Minnesota Vikings executives spent last week working diligently to make sure Monday night's game was played in front of their home fans in part because it was meant to serve as a celebration of the franchise's 50th season in Minnesota.
That was their first mistake.
Given the team's performance in its 40-14, five-turnover loss to Chicago at TCF Bank Stadium, those execs might have done their fans a greater service by having shifted this game as far away from snowy Minnesota as possible. That way many in the announced crowd of 40,504 wouldn't have had to witness a second consecutive listless performance from a team that might have played in the elements but mentally appeared to be in Maui.
"Bottom line they kicked our butts, that's the bottom line," Vikings defensive end Jared Allen said. "Offensive, defensively and special teams, they kicked our butts."
Some in the home crowd let the Vikings know how unhappy they were by hurling snowballs at the home bench in the second half as the Bears pulled away by outscoring the Vikings 23-7. The victory gave the Bears the NFC North title — a crown the Vikings had held for the past two seasons — as the Vikings suffered a second consecutive loss and at 5-9 are assured of their first losing season since 2006.
Brad Childress was fired after an embarrassing 31-3 loss to Green Bay on Nov. 21 dropped the Vikings to 3-7. Leslie Frazier was named interim coach and led the Vikings to a brief resurgence with back-to-back victories over Washington and Buffalo — two teams that are a combined 9-19. That success is now long forgotten as the Vikings have been outscored 58-17 in losing to the Giants (9-5) and Bears (10-4).
Things don't stand to get any better when the Vikings travel to Philadelphia to play the 10-4 Eagles next Sunday before the season comes to its merciful end Jan. 2 at Detroit. The home portion of the Vikings' season ended Monday as they completed a "homestand" by playing three games in three different venues because of the collapse of the Metrodome roof on Dec. 12.
Asked if he was concerned not everyone on his team was competing, Frazier said: "I think the fight is still there. I just think we're not executing in some key situations that we need to execute in. We didn't execute on special teams the way we would have liked tonight. They had some big plays and some field-position situations that really hurt us. I don't doubt the guys are giving great effort. They are just coming up short in some areas that we need to get better at."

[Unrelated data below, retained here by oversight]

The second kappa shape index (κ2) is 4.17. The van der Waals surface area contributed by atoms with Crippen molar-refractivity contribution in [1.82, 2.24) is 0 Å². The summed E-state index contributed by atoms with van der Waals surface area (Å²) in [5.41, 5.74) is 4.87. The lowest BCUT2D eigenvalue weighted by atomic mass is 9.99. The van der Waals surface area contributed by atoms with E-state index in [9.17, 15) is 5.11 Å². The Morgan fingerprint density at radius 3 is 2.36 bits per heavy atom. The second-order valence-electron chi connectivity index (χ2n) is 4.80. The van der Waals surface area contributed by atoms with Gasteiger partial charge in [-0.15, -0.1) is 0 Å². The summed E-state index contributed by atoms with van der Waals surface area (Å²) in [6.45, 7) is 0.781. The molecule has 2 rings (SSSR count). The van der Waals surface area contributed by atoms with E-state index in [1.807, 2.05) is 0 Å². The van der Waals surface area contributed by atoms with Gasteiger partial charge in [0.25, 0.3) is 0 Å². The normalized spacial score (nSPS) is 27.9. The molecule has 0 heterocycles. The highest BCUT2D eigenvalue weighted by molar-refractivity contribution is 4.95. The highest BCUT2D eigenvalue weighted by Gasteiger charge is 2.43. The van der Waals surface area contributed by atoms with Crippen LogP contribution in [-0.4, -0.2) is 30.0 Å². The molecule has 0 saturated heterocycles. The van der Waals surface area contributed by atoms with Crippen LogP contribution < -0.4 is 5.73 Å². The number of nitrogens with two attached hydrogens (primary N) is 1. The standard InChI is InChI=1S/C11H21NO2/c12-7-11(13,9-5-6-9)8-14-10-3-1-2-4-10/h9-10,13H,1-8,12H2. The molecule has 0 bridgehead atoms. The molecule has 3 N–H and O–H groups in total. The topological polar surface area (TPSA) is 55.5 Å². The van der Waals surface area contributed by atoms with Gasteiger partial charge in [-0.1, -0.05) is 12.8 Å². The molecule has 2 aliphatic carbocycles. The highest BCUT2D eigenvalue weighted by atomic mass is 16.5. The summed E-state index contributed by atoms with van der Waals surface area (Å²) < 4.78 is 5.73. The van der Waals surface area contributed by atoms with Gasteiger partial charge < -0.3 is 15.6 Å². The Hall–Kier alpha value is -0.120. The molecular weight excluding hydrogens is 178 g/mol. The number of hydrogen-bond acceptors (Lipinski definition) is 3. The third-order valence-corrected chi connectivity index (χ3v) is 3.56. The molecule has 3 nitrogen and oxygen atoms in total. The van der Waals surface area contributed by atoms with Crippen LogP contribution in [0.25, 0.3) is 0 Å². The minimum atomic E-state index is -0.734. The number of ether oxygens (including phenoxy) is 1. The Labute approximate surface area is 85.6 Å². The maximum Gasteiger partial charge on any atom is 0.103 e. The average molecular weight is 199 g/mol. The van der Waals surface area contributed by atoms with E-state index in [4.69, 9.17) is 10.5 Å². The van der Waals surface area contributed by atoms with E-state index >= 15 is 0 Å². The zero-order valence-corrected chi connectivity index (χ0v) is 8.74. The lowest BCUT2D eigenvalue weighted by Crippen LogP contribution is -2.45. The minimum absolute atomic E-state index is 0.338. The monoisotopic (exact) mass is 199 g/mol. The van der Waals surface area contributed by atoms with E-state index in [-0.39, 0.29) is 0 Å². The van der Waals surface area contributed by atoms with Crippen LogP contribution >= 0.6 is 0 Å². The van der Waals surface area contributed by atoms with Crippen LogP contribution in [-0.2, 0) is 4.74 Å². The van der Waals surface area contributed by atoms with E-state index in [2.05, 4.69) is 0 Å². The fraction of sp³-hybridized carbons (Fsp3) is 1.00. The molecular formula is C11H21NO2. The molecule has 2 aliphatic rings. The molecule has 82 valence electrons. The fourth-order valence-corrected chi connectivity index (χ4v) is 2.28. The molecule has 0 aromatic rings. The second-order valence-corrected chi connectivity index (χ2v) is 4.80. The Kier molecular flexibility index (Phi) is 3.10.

This certainly qualified as a massive understatement.
Many of the former Vikings who were honored during a halftime ceremony likely recognized the throwback helmets and uniforms the team wore — and they certainly were familiar with seeing the Vikings play in snow as they did at Met Stadium — but the performance certainly wasn't reminiscent of anything they had seen.
The Vikings, who were playing their first outdoor game 29 years to the day that they played their last, had their regular "Vikings twist" Monday that has become a mandatory part of every story line involving this team. This surprise actually occurred long before the game began when Brett Favre was upgraded from "out" on the injury report to "questionable."
Favre's NFL record consecutive-starts streak had ended at 321 the previous Monday against the Giants and at that point it appeared his career might be finished. But Favre, who has said numerous times this will be his final season, wanted to give playing a shot.
It proved to be a poor idea.
Favre was left lying motionless on the field after taking a crushing hit from defensive end Corey Wootton in the second quarter. He suffered a concussion and was replaced by rookie Joe Webb, who had been scheduled to start in the first place.
Webb completed 15 of 26 passes for 129 yards with two interceptions and a 38.8 passer rating and also scrambled six times for 38 yards, including a 13-yard touchdown. But it mattered little against a team that completed a series sweep of the Vikings.
The Vikings already were without Adrian Peterson, who had missed two days of practice last week because of a bruised thigh and was inactive for the first time since 2007.
The Vikings' first outdoor game since Dec. 20, 1982, came with a game-time temperature of 23 degrees and a windchill that made it feel like 9.
The temperatures seemed to agree with Bears return ace Devin Hester, who opened the third quarter with a 79-yard kickoff return to the Vikings 6 that ended with a 23-yard field goal by Robbie Gould. The Bears increased their lead to 20 points later in the quarter when Hester went 64 yards with a Chris Kluwe punt for a touchdown. That gave Hester 14 returns for scores in his career- 10 on punts — setting an NFL record that he had shared with Brian Mitchell.
The night started out right for the Vikings as Favre led his team on a six-play, 60-yard drive that ended with a 23-yard touchdown pass to Percy Harvin. From there it went downhill.
"It was a great opening drive," Favre said. "I probably should have gone straight up the tunnel after that."
That might have been his best move of the night.